- An existing userbase/community. The base does not necessarily need to be huge, but you need the initial amount to add in more members. Mostly, when trend happens, there is someone somewhere establishing something, and people would later get involved.
- Conformity. When you talk about something that “everybody does”, it definitely more or less involves conformity. Because everybody’s doing it, so you are also doing it.
Upon these features, we may can simulate a trend. But we can only “simulate” it, as I said earlier, a real trend is caused by multiple social factors combined. It’s a chemical process that generates these trends.
People tried to create trends, there were real examples of them doing it. And most of the times they fail.
A good example would be this year, or… last year (2017) beginning’s Pepsi ad. There were two trends at the time, one was fidget spinner, the other was that Pepsi ad, which was very controversial and criticized.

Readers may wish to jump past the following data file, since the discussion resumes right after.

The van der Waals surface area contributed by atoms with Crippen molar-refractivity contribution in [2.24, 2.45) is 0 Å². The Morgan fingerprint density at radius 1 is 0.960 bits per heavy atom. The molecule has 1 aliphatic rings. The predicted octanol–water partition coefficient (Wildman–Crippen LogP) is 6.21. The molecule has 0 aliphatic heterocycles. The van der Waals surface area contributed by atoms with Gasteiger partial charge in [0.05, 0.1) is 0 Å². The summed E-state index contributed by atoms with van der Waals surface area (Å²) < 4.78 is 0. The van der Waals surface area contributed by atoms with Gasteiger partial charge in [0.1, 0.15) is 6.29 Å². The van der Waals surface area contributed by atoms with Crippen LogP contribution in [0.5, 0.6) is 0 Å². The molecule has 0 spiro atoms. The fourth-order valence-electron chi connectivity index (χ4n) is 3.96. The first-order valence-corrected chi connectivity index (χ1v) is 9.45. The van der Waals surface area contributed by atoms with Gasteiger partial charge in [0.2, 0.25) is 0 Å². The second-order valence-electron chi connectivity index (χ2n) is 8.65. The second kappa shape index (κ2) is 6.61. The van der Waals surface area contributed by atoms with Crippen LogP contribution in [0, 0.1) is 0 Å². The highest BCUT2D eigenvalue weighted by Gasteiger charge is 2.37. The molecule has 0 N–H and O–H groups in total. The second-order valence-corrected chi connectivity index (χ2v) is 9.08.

Corporations always want to generate trends, so that their products sell more. The Pepsi ad is a typical example of a failed attempt. They didn’t create a trend that everybody wants to hop on, but rather a fully criticized.
The Pepsi ad contains the basic features above, it was well simulated, as many people saw it and had comments about it. It became very popular. This fits the standard of repetitive.
Pepsi wanted to make it relevant and relatable, that’s why they picked riots as their ad’s theme. Something has been constantly going on in recent years.
It was new. Nobody had ever seen that ad before, the combination of coke/cola and riot was pretty new.
Pepsi definitely had the existing userbase.
People argued about it, people commented about it, that drove even more people argue and comment about it. Fits the conformity standard.
So what went wrong? Why the trend failed, and failed so hard it became an overall meme and an example of fail marketing and advertizing?
Like I said, a trend is a very complicated combination of multiple social factors. Many contemporary events, personal affairs, environment, all together could catalyst a trend.
That’s why it’s so unpredictable. A lot of times people did something and it became a trend they had absolutely no foresight about it.